Saturday, January 17, 2009

They Had to See Paris


Notes on Borzage's First Sound Film, Which Was Very Much an "Event-Picture"


This man Will Rogers, with the perfect hairline and hair-volume, shakes his finger and controls the scene, — he is a coach without a headset.

They Had to See Paris by Frank Borzage, 1929:



The filmmakers in this period (Year One of synch-sound, of 'talking') invent the conversation-initiated shot/reverse-shot grammar because they don't know what else to do. But the bulk of the master-shots are similar to those of Lubtisch from this period — they're 'the shooting of men'. A tension between this 'set' (in the sense of 'group', not 'shooting location'), and another set (and thus an overarching dialectic of dialectics): shots that bear a concerted attention to the rigorous geometries of space (and social order) lie within the vicinity of shots that evince the hayseed-ethos's compulsion toward deflation and the loosely (and sharply) improvisatory.

They Had to See Paris by Frank Borzage, 1929:




Like sidereal cosmos-dust dispersed by meteorite: insane gay-subplot with barmy Russian aristo.

The melodramatics are topsy-turv'd to comedics in the moment when the Marquis can no longer court(-to-marriage) or be persuaded to court on her own terms the Oklahoman's dear daughter Opal, as a result of Pike's/Rogers's monikering of the bearded Frenchman "Plugnickel". The Frenchman's entrance and declaration of insult are pure Feuillade.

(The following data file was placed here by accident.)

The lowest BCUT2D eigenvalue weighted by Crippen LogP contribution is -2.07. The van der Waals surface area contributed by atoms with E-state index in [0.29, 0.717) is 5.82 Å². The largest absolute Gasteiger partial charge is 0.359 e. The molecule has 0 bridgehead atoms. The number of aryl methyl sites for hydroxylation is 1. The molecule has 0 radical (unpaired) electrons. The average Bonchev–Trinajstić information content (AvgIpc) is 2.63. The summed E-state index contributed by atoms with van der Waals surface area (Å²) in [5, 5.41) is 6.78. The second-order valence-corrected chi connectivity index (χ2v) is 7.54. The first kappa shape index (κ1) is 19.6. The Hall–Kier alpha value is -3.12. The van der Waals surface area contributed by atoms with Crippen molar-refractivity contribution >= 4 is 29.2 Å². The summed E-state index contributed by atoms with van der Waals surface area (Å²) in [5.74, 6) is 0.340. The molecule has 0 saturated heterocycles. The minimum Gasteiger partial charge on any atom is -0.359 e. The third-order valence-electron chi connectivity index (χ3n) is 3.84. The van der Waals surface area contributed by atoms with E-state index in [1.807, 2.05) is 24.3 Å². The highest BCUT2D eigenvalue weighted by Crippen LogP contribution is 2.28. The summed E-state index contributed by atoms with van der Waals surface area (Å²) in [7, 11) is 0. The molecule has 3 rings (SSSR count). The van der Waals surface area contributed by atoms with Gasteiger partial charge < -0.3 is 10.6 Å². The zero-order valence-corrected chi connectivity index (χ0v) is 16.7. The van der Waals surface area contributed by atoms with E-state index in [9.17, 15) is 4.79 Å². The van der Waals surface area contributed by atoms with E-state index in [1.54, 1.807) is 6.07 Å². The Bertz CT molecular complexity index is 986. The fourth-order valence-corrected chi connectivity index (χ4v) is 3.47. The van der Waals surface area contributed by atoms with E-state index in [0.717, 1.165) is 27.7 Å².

They Had to See Paris by Frank Borzage, 1929:




Resplendent documentary shots pervade the fiction/action — no, just action — like the pillow-takes of Ozu a few years later.

They Had to See Paris by Frank Borzage, 1929:



There's no need for montage when the words are strong enough to put across the cuts. Borzage holds it in medium-shot, and when he's over goes back to the master. Everything's stoned-still.

Pike: Oh, Ross, — a thing like this might be all right with a few people over here in Paris, and it might be tolerated in some places in America, but I — oh I don't know, I — it ain't hardly what you and I was raised up to...

Ross: Why that's a lot of puritanism. My mind is made up! I've got my own life to live and I'm gonna live it my own way!

Pike abandons women. Gumjawed long-shot sincerity. Hand-clasped hysterics. Sinister cheek-raise, gulping shoe-stare introspection. "A WOMAN. Oh Ross — tell me THAT's not TRUE." The family clings to casual adultery confessions. A sitcom filmed in 1929. The whole family doesn't even come together until 1h 18m into the thing. The last scene, 'virtuosic' posing as 'virtuous', is one of Borzage's most terrifying climaxes.

They Had to See Paris by Frank Borzage, 1929:



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